Microsoft has released new security patches to address the BlackLotus UEFI security flaw in all supported versions of Windows 11 and 10 as well as Windows Server. The vulnerability (CVE-2023-24932) could enable threat actors to bypass Secure Boot and other advanced protections on fully updated Windows machines.
The Secure Boot feature allows users to prevent Windows devices from running unauthorized programs and applications. BlackLotus is a stealthy malware that abuses the CVE-2022-21894 flaw to bypass Secure Boot and establish persistence. It lets attackers disable the built-in security mechanisms (such as Windows Defender and BitLocker encryption) on the victim’s system.
“This vulnerability allows an attacker to execute self-signed code at the Unified Extensible Firmware Interface (UEFI) level while Secure Boot is enabled. This is used by threat actors primarily as a persistence and defense evasion mechanism. Successful exploitation relies on the attacker having physical access or local admin privileges on the targeted device,” Microsoft explained.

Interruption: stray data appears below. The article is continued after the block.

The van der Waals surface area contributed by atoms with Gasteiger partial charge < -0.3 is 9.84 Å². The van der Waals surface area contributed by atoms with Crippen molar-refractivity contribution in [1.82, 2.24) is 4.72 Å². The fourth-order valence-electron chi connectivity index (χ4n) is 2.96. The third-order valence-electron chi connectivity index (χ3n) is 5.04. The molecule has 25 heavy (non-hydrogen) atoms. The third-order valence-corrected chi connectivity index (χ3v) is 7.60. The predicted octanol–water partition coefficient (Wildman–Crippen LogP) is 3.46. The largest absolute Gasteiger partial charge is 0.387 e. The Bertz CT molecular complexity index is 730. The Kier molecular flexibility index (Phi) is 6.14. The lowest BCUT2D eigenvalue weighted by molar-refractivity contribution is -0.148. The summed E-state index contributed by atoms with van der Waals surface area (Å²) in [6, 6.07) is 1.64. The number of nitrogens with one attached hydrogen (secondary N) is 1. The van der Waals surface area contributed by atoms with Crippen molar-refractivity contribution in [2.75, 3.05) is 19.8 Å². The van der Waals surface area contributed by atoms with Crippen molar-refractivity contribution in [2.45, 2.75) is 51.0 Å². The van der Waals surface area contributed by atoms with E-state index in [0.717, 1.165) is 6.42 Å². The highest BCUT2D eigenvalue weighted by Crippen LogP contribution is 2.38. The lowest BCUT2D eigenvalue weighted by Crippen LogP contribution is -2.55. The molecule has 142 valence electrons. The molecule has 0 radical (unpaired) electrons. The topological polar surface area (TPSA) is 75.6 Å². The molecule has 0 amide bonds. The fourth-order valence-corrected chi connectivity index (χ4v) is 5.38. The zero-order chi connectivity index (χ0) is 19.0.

Currently, the Secure Boot bug fix is disabled by default on Windows 11, Windows 10, and Windows Server machines. Microsoft has detailed a couple of steps to manually install the updates on Windows PCs.
Microsoft plans to deploy the fix in three phases to address the BlackLotus flaw on Windows machines. The company mentioned that this approach should help to minimize disruptions for both customers and industry partners.
Microsoft has already deployed the initial fix for CVE-2023-24932 through the latest Patch Tuesday updates. In the second phase, the company will offer additional update options on July 11 to streamline the deployment process of the security protections. Microsoft will also release an update that will enable the fix for the BlackLotus flaw by default in Q1 2024. It will also ensure that Boot Manager revocations are enforced on all Windows devices.
Microsoft explained that users can also check if Secure Boot is enabled on their Windows 11, Windows 10, and Windows Server machines. To do this, open the command prompt and run the msinfo32 command. If you’re interested, you can find more details on this support page.